Far and away the best way to experience the place is by bike, (push bike that is). The roads are amazingly smooth and well maintained. in April, there is very little traffic (not sure about the summer!). By bike you really feel the place, you smell the aromas and hear the sounds. The lie of the land is fantastic, the roads duck and dive, twist and turn very gently and you can cover a lot of ground quickly. If you head into the Haut Languedoc around Olargues, a little further to the north at the top of the Gorges de L'Orb, you can find higher hills, longer climbs and more spectacular scenery. For the cyclist the place is simply paradise.


There are lots of regions and fantastic wineries in the Languedoc but we know three in particular which are particularly cool. They come from three of the main areas of production, the Minervois, Corbieres, and Faugeres.

Domaine de Courbissac - Brunnhilde Claux

Brunnhilde Claux learned about wine making with the best, at Domaine Gauby in the Roussillon. She then helped Dominik Huber to make the wines fresher and more elegant at Terroir Al Limit in Priorat. With the help and investment of German film producer Reinhard Brundig, this once abandoned and most beautiful of vineyards was brought back to life by Brunnhilde in 2014 and since then has gone from strength to strength. Brunnhilde is obsessed with freshness, with producing balanced wines with lower abv and with capturing the terroir as naturally and sustainably as possible. She has no time for bullshit, time wasters or people who tell her what her wine should be. She has her own vision and approach and it is 100% holistic, balanced and with quality in mind.

The Domain has to be one of the region's most beautiful, 40 hectares, with 17 under vine tucked away on the lower slopes of the Montagne Noir just above the village of Cesseras. The dusty winding track leads you up to around 200 metres above sea level where the old vines are dotted around the hillside surrounded by garrigue and 'sous bois'. The small team at Courbissac are working very hard to return indigenous species of trees and plant life to the domaine, to revitalise it and increase the bio-diversity. All the vineyards and new plantings are mini parcels, surrounded by fruit trees, olives, Almonds, and a huge array of local flora and fauna.

The 17 hectares are planted with the classic grapes of the region, Grenache, Carignan, Syrah, Mourvedre, with some very old vines of Cinsault higher up in the Farradjales plot. They also have white grapes including Grenache Blanc, Muscat and seventy year old vines of Listan, a white grape which is the same as Palomino in Sherry and is also widely planted in the Canary Islands. Brunnhilde loves this salty white grape as it has lower alcohol and a lovely, dry, nutty freshness. They have planted more and also some other rare indigenous varieties.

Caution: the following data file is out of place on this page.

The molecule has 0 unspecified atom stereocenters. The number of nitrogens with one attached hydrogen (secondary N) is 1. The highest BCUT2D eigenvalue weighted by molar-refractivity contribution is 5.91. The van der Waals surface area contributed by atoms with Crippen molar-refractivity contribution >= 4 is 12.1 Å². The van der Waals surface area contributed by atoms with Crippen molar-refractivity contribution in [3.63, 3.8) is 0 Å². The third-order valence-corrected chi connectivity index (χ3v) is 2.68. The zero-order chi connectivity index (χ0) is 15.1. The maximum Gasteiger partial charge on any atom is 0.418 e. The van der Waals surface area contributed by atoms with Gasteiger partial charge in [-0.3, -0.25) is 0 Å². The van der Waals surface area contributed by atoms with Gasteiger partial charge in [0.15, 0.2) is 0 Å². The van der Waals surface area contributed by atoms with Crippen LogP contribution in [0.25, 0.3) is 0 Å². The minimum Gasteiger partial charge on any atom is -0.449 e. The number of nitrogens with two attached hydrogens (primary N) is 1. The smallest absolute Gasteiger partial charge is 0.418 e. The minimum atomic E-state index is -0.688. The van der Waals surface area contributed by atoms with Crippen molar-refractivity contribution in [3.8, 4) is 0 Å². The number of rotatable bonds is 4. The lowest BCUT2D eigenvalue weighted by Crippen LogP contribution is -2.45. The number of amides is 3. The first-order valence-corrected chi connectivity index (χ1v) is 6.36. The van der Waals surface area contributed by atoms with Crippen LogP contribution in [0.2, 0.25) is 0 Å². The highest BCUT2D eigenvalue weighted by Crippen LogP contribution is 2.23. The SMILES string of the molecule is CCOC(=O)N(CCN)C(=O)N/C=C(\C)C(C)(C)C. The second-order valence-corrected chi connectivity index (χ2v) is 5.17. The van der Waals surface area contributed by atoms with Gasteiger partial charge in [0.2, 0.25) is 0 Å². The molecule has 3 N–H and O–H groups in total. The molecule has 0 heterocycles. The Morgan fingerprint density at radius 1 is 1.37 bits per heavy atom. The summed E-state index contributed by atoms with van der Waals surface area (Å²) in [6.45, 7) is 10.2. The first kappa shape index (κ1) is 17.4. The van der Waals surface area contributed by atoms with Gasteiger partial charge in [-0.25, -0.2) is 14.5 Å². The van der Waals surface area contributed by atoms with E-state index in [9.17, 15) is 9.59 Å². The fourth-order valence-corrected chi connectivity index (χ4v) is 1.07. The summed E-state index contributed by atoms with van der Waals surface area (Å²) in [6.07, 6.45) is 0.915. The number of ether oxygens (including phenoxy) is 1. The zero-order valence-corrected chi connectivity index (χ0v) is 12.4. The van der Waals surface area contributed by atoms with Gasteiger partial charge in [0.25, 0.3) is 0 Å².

There are six different cuvees and all have a delightful personality which is both classic and new wave. The reds are incredibly elegant, made with virtually no sulphur but clean as a whistle. Brunnhilde doesn't like funky and detests the use of the word purity, for it means nothing to her. The wines are honest and real and absolutely delicious. When talking about her work, after a tasting on a sunny afternoon in April, she seems tired, but vocal;

'it is tough you know, making wine like this, it is every day, it never stops, it is a lifestyle, not a job, but you do it because you love it, nothing else.'









Domaine Ledogar - Xavier and Mattieu

Xavier is nine years older than his brother and started the winery two decades ago with their Father. There had always been vines in the family on the low hills just above Lezignan-Courbissac but it was Xavier who convinced the family to stop selling thr fruit and to make their own wine and go natural. In fact, they shifted to biodynamic production and been in and out of certification, according to Mattieu who looks after the vines, certification has its limitations, (we hear this a lot).

Mattieu was a car mechanic for 10 years before wine maker Xavier convinced him to turn his hand to vine growing. He had always had a fascination for plants and their land and his naturally physical nature made him ideal for the hard work of the vineyards. They now have Benoit for help and between the three of them produce around 60,000 bottles a year across 7 or 8 labels. This year, they are having a go at their first skin contact wine.